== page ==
The basement, or “ground floor” as they call it on the map, used to be Ancient Egyptian and Ancient Roman and Etruscan artifacts, with a McDonald’s and some dioramas of prehistoric people.  The original dioramas have since been determined to be historically inaccurate and been replaced by better researched dioramas of other prehistoric people.  This was one of my favorite places in the museum, and not for the McDonald’s.  I love learning about the ancient world, and Ancient Egypt has always been one of my favorites. I wouldn’t go back to then on a bet — I like antibiotics and anesthetics and being able to make my own decisions about my body and my life, despite being female.

There is the tomb of Unis-Ankh, the son of a lesser-known pharaoh on display in the museum. My mom and I used to disagree on whether it was a genuine tomb or not. The Field Museum website says, “The reconstruction is based around original pieces of the tomb, creating two authentic chamber rooms dating back to 2400 BC. “ So it’s possible that we were both right — parts of the rooms are genuine, but the rooms themselves are recreations.  Also, in the basement, is a sort of mini-recreation of the Nile, and visitors can try using a shaduf, which is a bucket on a pole on a fulcrum, to remove water from the “river” and other activities.

The Ancient Egypt section seems to be right where I left it, but it looks like the Roman and Etruscan area has been been replaced by an exhibit called “the Underground World,” and the McDonald’s is now the Explorer Cafe.  I glanced at the Explorer Cafe menu and at first I was all, “Pizza and chicken fingers.  Blech.” But when I look farther, I see more variety including salads (they have a Mediterranean salad that sounds pretty good — what’s not to like about kalamata olives and feta cheese?), a third-pound burger, and an Italian beef sandwich.  So that seems promising.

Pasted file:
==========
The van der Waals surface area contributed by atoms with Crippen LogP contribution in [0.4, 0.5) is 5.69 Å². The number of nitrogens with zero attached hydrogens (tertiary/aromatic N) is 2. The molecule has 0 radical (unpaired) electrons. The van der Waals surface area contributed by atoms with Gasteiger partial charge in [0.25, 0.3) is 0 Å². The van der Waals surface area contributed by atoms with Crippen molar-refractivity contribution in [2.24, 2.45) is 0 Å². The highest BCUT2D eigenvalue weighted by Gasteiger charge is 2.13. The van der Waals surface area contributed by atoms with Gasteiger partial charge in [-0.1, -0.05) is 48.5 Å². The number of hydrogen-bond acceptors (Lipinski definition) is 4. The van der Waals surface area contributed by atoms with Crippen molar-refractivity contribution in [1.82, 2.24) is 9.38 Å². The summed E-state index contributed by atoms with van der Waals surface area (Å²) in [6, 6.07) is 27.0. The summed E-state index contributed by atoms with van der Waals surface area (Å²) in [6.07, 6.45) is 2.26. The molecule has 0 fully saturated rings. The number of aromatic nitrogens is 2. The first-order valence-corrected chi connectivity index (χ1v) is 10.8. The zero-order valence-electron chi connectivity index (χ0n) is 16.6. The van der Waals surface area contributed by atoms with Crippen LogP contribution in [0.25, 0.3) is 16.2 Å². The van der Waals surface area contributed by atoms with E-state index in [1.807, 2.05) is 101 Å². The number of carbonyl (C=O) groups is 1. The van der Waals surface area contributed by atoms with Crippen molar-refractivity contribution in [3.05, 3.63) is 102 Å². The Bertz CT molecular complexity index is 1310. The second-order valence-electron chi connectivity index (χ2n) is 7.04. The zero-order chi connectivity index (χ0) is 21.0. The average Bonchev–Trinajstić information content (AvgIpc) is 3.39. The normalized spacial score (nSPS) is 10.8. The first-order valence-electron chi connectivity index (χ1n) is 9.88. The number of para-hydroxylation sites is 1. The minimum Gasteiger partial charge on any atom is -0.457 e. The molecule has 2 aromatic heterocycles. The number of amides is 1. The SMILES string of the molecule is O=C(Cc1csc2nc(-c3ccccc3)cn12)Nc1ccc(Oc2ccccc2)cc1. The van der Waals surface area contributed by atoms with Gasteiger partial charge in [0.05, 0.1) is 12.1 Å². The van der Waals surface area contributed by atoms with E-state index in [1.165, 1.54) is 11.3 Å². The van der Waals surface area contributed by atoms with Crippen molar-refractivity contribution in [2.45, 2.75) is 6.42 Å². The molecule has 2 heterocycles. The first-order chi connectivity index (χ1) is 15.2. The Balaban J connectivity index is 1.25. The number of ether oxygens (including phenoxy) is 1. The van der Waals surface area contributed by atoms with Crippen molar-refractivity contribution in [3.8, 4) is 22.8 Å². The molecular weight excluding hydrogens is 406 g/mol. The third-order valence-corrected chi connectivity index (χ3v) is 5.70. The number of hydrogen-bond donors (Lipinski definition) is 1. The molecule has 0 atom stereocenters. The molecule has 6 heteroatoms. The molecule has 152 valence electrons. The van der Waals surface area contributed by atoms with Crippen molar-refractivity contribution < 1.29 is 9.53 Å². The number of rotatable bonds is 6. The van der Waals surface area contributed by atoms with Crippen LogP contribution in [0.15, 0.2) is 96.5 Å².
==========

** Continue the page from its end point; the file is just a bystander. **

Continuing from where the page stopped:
Upstairs is the Plants of the World display, the museum’s collections of artifacts from Asia, the Hall of Gems the Hall of Jades, and my other favorite place in the museum, the Evolving Earth exhibit.  When I was a kid, there was no Evolving Earth display, just the Hall of Dinosaurs, a large sort of light-blue room filled with dinosaur skeletons. The largest of these is the Apatosaurus, which was known as the Brontosaurus for my early childhood, and which used to have the wrong head. When I was a young teenager, we went to the Field Museum after several years of not visiting and I took one look at it and said, “that’s not the same head.”  No one believed me, but, thanks to the magic of the Internet I have been able to determine that I was right.  They replaced the head, which had been from a Camarasaurus, with the correct one in the 1980s. Around the room, near the ceiling, were paintings of the evolution of the Earth, with particular focus on the dinosaurs, done by Charles R. Knight (Knight’s paintings were done when Apatosaurus had the wrong head, so it doesn’t look like the fossil on display now).  I’ve always loved those paintings, and was surprised to find that, like another one of my favorite artists, Claude Monet, Knight had limited vision. While Monet lost his vision gradually over his life, Knight was legally blind from a young age and used special glasses to see well enough to paint.